Friday, June 28, 2013

The "Welcoming" party

The first time I walked for diabetes awareness I received more fanfare than I deserved. The walk began at the steps of Louisville's City Hall. I was given a framed certificate from the mayor.
When I had walked fifty miles I met the Governor of Kentucky on the steps of the State Capitol building. The local media where there for the hand shake.
I received a certificate in a frame.
At eighty miles I was scheduled to meet the Mayor of Lexington.
I walked that morning in a cold sleet that turned to hard rain. The rain did not stop until the middle of the day.
I met the Mayor of Lexington in a park by the City Hall.
I received a certificate.
Upon returning from the 160 mile round trip journey I was met for dinner by my family and the local director of the American Diabetes Association. He had coordinated the meetings, lodging and media.
We were promoting the ADA's annual Alert Week to draw people to free testing locations and events.
It seems I helped. Attendance was up.
His appreciation, meant more to me than any certificate.
Since then I have walked thousands of miles. Began and ended many walks.
It is about getting the word out to walk. The awareness to take charge, control and prevent diabetes.
A few days ago I reached another City Hall.
I was met there by dignitaries of some renown.
There, thankfully , was no fanfare. No certificate of achievement.
Their appreciation was just as satisfying as Governor, Mayor or Senator.
They know the devastations diabetes have wrought on their loved ones.
They appreciated the effort and gave the best reward...
I received a hug, from the heart, at Tampa's City Hall.

Thursday, June 27, 2013

Siren of Tampa

Rolling the world along the walkways of Franklin Street toward Tampa City Hall, I locked eyes with a woman. She had ear-buds and was holding her phone on her hip.
I hadn't noticed she was singing to herself.
When I said "Good morning" to her, as I do with everyone, she took two abrupt steps to the side. She, now blocked my way, increased her volume and began singing to me. She finished her song and slowly marched in step with the melody that only she could hear. Using her arms and expressions of face and hands she poured herself into the song's finale.
Not missing a beat she sang to me, "I have a song for..." She motioned expressively with her arms toward the world. She marched in place, to her own rhythm, only breaking eye contact when I gave her an affirmative nod that I'd listen to her ode to the world.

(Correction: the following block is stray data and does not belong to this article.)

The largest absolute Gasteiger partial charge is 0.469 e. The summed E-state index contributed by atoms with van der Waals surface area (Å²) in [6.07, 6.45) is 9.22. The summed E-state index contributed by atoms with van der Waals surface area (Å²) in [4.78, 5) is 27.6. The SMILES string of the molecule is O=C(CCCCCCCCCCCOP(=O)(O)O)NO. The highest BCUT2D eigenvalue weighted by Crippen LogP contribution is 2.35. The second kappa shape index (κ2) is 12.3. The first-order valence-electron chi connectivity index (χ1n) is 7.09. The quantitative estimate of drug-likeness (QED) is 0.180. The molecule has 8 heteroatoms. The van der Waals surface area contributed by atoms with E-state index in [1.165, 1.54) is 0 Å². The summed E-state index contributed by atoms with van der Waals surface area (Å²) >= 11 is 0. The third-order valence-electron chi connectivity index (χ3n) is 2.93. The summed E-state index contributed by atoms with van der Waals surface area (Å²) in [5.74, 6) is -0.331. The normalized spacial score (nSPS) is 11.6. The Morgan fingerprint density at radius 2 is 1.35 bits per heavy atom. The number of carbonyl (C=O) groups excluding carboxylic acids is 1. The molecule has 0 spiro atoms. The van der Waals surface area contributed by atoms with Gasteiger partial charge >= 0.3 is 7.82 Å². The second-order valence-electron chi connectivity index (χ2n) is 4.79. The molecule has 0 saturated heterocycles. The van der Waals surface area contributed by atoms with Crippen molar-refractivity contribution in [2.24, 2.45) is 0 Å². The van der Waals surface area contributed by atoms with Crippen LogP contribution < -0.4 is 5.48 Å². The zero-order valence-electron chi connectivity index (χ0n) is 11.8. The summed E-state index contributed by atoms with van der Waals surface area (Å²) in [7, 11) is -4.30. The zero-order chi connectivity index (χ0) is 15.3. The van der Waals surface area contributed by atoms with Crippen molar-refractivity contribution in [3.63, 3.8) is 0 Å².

Taking her phone from her belt, she scrolled for her song as she marched.
I am no musician, nor am I Ulysses, but this woman was painfully off pitch.
The lyrics were short.
The song was obviously her own..
I survived the quest...
We sailed away as she chanted,
" everybody's suffering".
Tampa's Siren's song.

Wednesday, June 26, 2013

The Daily Event...

Back at the plaza in Spring Hill the girls were happy to see us, especially Nice (the dog. They told me that they knew we would be back, but expected to see us early in the morning,
We had passed into Tampa Metro the previous day.
Our goal met, they knew it was a matter of time before we came back to what has been our home during the past four months.
They joked with me about returning to the daily events of the plaza, to the Florida version of the popular song "Hotel California"..."you can check out, but you can never leave."
We all watched the sunset before the girls left the plaza for home.
As darkness fell over the sky I sat alone and watched a rhino-beatle stuck in the inside corner of the building. Over and over it would attempt to climb and fall on it's back then struggle to right itself.
Then I heard the squirrel who had gotten itself stuck inside the mansard roof overhang weeks ago to escape a hard rain. He barked a desperate call to me from a hole in the metal ceiling over my head.
It was only a matter of time...

Fortune Calls

I awoke from a restless sleep with the thought that I had something I had to do, someone I had to meet. It was 4 a.m. but I was up and ready. My thought was to make the commute into Downtown Tampa, park the van, walk to City Hall then walk back to the van before the streets became too hot. I quickly made coffee, gathered my things, got Nice (the dog) in the van and we were off to the heart of Tampa.
When I got just past where we had stopped at the church the previous day I could see I had made the right decision. There was a drawbridge that would have been very dangerous. Then turning toward downtown all the sidewalks were narrow. Many were under construction.
It was not long before I was lost in a tangle of one way streets that sent me into the narrow backstreets. I was glad to see the old neighborhoods that I could not have easily rolled the world thru. I found my way back to the expressway after routing "city hall,Tampa" on the GPS. When I exited the ramp into downtown I was behind a patrol car and decided to follow him. It was shift change and he happened to lead me to an affordable parking lot by the bus station. If I hadn't lost my way I would not have ended up behind the patrolmen who unknowingly guided me to the perfect spot.